Metadata is: Data about data
Metadata is just data that provides information about other data. Metadata is used to categorise, organise and index scholarly articles. Metadata is usually structured according to a standardised concept using a well-defined metadata scheme.
There are different metadata schemes for different content. For scholarly articles there are a few schemes in use — Journal Article Tagging Suite is one of the most commonly used metadata schemes.
A metadata scheme can be used in a number of different programming or markup languages — JATS can be expressed in XML, plain text and in HTML. If an article is published in only a PDF format, then the webpage hosting the article can host the articles metadata.
Using established metadata schemes is extremely helpful for discovery and indexing. As the International Organization for Standardization says “if both the indexer and the searcher are guided to choose the same term for the same concept, then relevant documents will be retrieved”.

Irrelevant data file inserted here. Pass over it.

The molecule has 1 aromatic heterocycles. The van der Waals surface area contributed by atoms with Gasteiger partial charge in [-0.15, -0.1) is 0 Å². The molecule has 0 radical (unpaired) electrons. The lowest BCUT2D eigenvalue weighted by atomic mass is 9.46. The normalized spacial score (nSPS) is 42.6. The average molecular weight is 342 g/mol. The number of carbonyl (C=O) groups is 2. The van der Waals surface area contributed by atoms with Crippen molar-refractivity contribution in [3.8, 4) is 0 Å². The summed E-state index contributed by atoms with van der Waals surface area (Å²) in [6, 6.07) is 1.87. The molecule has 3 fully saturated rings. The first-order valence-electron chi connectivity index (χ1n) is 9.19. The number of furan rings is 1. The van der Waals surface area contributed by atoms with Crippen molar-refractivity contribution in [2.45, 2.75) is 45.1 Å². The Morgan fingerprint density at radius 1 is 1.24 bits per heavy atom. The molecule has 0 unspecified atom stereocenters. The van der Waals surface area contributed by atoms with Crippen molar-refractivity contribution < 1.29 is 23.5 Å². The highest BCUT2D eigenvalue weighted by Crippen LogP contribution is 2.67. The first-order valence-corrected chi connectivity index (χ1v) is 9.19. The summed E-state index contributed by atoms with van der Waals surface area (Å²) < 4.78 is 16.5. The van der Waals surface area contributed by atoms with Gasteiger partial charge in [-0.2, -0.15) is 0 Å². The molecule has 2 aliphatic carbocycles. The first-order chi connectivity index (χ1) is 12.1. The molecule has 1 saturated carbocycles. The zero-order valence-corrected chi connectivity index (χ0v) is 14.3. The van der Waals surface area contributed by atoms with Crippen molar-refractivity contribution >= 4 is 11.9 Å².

Metadata for journal articles typically contains:
Journal metadata, article metadata, and issue metadata
The journal metadata for an article is information concerning the journal in which the article was published. This usually contains at least the journal title, ISSN, and publisher.
The article metadata is information concerning the article, for example, bibliographic data such as authorship, article title, license information, and publication date. It also includes descriptive material such as keywords and abstracts, and crucially any article identifying numbers such as DOIs.
The issue metadata for an article is information concerning the issue in which the article was published. This includes the volume and issue number, and the issue title if it has one.
Metadata is used to find, describe and organise articles and is crucial for search engines and abstracting and indexing services. The richer you can make your metadata, the better readers will be able to find, read and cite articles published in your journal.
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